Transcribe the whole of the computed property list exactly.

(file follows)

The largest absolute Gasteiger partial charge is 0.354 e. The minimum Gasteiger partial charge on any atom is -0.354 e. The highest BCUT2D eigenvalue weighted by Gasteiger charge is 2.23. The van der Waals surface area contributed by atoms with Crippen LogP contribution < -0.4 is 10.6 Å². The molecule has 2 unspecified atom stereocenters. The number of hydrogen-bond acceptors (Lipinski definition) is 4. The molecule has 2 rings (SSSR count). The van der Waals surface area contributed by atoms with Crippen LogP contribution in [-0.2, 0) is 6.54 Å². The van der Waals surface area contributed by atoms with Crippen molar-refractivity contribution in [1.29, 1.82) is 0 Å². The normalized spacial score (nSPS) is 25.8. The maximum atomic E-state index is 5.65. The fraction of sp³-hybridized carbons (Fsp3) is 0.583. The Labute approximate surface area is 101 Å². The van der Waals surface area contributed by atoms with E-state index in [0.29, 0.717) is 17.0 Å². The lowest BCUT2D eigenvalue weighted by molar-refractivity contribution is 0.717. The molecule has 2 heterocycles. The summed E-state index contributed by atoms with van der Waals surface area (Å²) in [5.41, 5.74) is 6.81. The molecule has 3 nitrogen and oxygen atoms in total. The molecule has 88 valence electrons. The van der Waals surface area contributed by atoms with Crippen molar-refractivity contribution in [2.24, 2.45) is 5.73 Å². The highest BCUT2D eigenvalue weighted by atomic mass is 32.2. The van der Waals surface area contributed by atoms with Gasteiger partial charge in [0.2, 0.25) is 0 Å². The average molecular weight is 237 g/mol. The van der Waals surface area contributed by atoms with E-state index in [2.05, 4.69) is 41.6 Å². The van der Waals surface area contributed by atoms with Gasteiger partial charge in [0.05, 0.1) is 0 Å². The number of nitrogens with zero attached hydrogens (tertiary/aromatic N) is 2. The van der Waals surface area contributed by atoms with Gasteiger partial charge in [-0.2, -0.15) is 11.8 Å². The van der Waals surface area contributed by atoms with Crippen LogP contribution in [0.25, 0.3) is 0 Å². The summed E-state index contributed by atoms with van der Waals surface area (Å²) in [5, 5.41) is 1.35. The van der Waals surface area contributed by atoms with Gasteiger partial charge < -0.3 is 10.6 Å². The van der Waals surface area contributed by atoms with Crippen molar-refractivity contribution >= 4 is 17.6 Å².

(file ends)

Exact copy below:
The largest absolute Gasteiger partial charge is 0.354 e. The minimum Gasteiger partial charge on any atom is -0.354 e. The highest BCUT2D eigenvalue weighted by Gasteiger charge is 2.23. The van der Waals surface area contributed by atoms with Crippen LogP contribution < -0.4 is 10.6 Å². The molecule has 2 unspecified atom stereocenters. The number of hydrogen-bond acceptors (Lipinski definition) is 4. The molecule has 2 rings (SSSR count). The van der Waals surface area contributed by atoms with Crippen LogP contribution in [-0.2, 0) is 6.54 Å². The van der Waals surface area contributed by atoms with Crippen molar-refractivity contribution in [1.29, 1.82) is 0 Å². The normalized spacial score (nSPS) is 25.8. The maximum atomic E-state index is 5.65. The fraction of sp³-hybridized carbons (Fsp3) is 0.583. The Labute approximate surface area is 101 Å². The van der Waals surface area contributed by atoms with E-state index in [0.29, 0.717) is 17.0 Å². The lowest BCUT2D eigenvalue weighted by molar-refractivity contribution is 0.717. The molecule has 2 heterocycles. The summed E-state index contributed by atoms with van der Waals surface area (Å²) in [5.41, 5.74) is 6.81. The molecule has 3 nitrogen and oxygen atoms in total. The molecule has 88 valence electrons. The van der Waals surface area contributed by atoms with Crippen molar-refractivity contribution in [2.24, 2.45) is 5.73 Å². The highest BCUT2D eigenvalue weighted by atomic mass is 32.2. The van der Waals surface area contributed by atoms with Gasteiger partial charge in [0.2, 0.25) is 0 Å². The average molecular weight is 237 g/mol. The van der Waals surface area contributed by atoms with E-state index in [2.05, 4.69) is 41.6 Å². The van der Waals surface area contributed by atoms with Gasteiger partial charge in [0.05, 0.1) is 0 Å². The number of nitrogens with zero attached hydrogens (tertiary/aromatic N) is 2. The van der Waals surface area contributed by atoms with Gasteiger partial charge in [-0.2, -0.15) is 11.8 Å². The van der Waals surface area contributed by atoms with Crippen LogP contribution in [0.25, 0.3) is 0 Å². The summed E-state index contributed by atoms with van der Waals surface area (Å²) in [5, 5.41) is 1.35. The van der Waals surface area contributed by atoms with Gasteiger partial charge < -0.3 is 10.6 Å². The van der Waals surface area contributed by atoms with Crippen molar-refractivity contribution >= 4 is 17.6 Å².